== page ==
A Solution to the Sound of 'Ear Spray' "Ear spray" is the tinny sound that leaks out of somebody else's iPod. NPR producer Neva Grant was showered by this sound on a recent train trip, and discovered an unlikely solution to the problem.
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A Solution to the Sound of 'Ear Spray'

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A Solution to the Sound of 'Ear Spray'

A Solution to the Sound of 'Ear Spray'

A Solution to the Sound of 'Ear Spray'

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  • <iframe src="https://www.npr.org/player/embed/5545142/5545143" width="100%" height="290" frameborder="0" scrolling="no" title="NPR embedded audio player">
  • Transcript

"Ear spray" is the tinny sound that leaks out of somebody else's iPod. NPR producer Neva Grant was showered by this sound on a recent train trip, and discovered an unlikely solution to the problem.

STEVE INSKEEP, Host:

You're in a crowded public space, like an elevator or a train, and you hear the tinny percussive sound of music from some stranger's iPod, or other device, cranked up to maximum volume.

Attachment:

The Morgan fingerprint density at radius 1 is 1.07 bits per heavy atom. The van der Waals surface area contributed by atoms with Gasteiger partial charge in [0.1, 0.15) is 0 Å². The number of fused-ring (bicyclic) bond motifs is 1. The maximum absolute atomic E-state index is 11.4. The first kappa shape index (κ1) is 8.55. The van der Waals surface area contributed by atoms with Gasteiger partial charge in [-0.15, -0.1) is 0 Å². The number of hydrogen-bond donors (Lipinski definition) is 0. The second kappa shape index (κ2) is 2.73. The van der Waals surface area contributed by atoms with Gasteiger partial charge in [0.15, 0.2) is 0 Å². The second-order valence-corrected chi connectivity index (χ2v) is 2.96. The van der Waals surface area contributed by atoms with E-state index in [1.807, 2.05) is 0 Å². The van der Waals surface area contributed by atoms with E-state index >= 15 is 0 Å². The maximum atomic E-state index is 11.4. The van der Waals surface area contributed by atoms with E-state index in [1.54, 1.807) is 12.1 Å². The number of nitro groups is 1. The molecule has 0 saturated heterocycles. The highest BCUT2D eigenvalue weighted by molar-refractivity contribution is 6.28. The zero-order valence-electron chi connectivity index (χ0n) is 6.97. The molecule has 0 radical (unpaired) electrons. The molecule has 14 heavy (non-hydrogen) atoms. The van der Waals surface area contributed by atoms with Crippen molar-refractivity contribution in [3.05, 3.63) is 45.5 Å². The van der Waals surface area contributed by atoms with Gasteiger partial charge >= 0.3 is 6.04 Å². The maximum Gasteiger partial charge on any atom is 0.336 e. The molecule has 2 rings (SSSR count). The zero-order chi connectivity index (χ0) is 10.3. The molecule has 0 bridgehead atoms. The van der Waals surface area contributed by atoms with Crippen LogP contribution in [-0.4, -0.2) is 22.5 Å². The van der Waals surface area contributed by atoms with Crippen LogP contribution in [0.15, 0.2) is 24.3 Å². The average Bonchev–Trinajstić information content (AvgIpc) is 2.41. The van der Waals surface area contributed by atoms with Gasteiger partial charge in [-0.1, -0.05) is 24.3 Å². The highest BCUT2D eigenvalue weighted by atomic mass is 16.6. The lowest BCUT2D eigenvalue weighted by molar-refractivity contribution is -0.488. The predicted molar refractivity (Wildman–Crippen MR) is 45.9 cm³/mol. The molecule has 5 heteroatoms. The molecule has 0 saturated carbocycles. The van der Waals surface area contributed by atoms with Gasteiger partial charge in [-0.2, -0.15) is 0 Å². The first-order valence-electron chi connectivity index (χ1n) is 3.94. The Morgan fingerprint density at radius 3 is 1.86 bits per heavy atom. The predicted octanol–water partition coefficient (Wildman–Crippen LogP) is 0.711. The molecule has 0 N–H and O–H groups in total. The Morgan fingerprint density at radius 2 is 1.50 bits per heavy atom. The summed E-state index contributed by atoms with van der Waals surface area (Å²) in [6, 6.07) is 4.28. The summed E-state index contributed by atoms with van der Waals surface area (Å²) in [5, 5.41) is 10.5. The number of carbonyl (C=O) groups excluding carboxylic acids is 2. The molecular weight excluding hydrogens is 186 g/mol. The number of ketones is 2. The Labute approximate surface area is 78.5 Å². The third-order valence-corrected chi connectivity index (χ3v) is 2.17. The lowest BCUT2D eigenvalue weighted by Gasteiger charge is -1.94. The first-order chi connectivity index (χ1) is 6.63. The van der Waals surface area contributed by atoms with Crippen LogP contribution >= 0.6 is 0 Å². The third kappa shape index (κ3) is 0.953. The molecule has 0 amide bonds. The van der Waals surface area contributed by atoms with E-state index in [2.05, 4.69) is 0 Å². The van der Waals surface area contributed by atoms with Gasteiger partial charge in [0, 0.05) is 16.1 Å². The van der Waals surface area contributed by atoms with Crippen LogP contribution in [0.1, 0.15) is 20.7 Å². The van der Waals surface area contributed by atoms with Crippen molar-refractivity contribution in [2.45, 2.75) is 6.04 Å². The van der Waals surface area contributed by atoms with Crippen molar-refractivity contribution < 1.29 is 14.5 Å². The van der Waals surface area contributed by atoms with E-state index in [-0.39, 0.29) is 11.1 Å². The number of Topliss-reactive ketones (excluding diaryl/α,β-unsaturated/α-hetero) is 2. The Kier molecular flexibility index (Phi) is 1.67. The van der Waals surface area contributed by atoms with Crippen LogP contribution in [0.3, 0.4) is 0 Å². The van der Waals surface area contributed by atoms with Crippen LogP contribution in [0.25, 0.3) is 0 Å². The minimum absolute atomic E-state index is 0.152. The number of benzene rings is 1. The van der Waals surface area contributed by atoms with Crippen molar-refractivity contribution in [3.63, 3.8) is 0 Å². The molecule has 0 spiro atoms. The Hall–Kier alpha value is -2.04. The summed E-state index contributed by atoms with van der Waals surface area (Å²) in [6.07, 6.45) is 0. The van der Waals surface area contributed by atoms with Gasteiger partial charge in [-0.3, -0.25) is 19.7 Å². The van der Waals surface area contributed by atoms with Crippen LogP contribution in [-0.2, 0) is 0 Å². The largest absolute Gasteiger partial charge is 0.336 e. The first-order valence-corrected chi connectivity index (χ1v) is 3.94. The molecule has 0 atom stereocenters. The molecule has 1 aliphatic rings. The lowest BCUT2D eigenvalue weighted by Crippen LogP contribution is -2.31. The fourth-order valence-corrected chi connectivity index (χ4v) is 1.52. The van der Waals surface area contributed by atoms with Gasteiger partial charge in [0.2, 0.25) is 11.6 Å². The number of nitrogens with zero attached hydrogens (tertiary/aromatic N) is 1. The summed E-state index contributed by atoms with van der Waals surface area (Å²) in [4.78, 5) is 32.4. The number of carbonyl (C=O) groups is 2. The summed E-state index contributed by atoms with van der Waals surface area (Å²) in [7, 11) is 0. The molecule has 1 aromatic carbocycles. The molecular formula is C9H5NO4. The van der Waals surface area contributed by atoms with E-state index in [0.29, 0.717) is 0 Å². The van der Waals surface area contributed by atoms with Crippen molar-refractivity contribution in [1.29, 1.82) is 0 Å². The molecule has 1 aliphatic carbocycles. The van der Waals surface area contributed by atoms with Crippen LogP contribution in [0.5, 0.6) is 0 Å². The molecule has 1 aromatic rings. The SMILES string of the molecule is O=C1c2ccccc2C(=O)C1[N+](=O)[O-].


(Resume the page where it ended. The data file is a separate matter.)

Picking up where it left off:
NPR: ear spray.

NEVA GRANT: And now I'm in a bind. I'm at least twice this guy's age, I do not choose to own an iPod, but I do harbor this sort of middle-aged insecurity, that it's totally uncool not to have one, and even less cool to tell somebody to lower the volume on theirs. So, instead of nagging him to lower it again, I take this kind of yogic approach. I don't try to ignore the music. I focus in on it and I try to figure out why - when there are so many other noises on a train - why is the relentless backwash from somebody's headphones so hard to tune out? Is it that high frequency, the fact that the vocals leaking out of his ears sound like hungry mosquitoes, about to attack mine?

INSKEEP: There it is.

(SOUNDBITE OF EAR SPRAY)

GRANT: Wait! Didn't he invade my personal space first? Yes, you may say, if you're old enough to be his mother. No, you might say, if you're young enough to be his friend. Either way, when he saw the microphone, he really did turn down the music.

(SOUNDBITE OF MUSIC)

INSKEEP: Keep it turned up. It's MORNING EDITION from NPR News.

(SOUNDBITE OF MUSIC)

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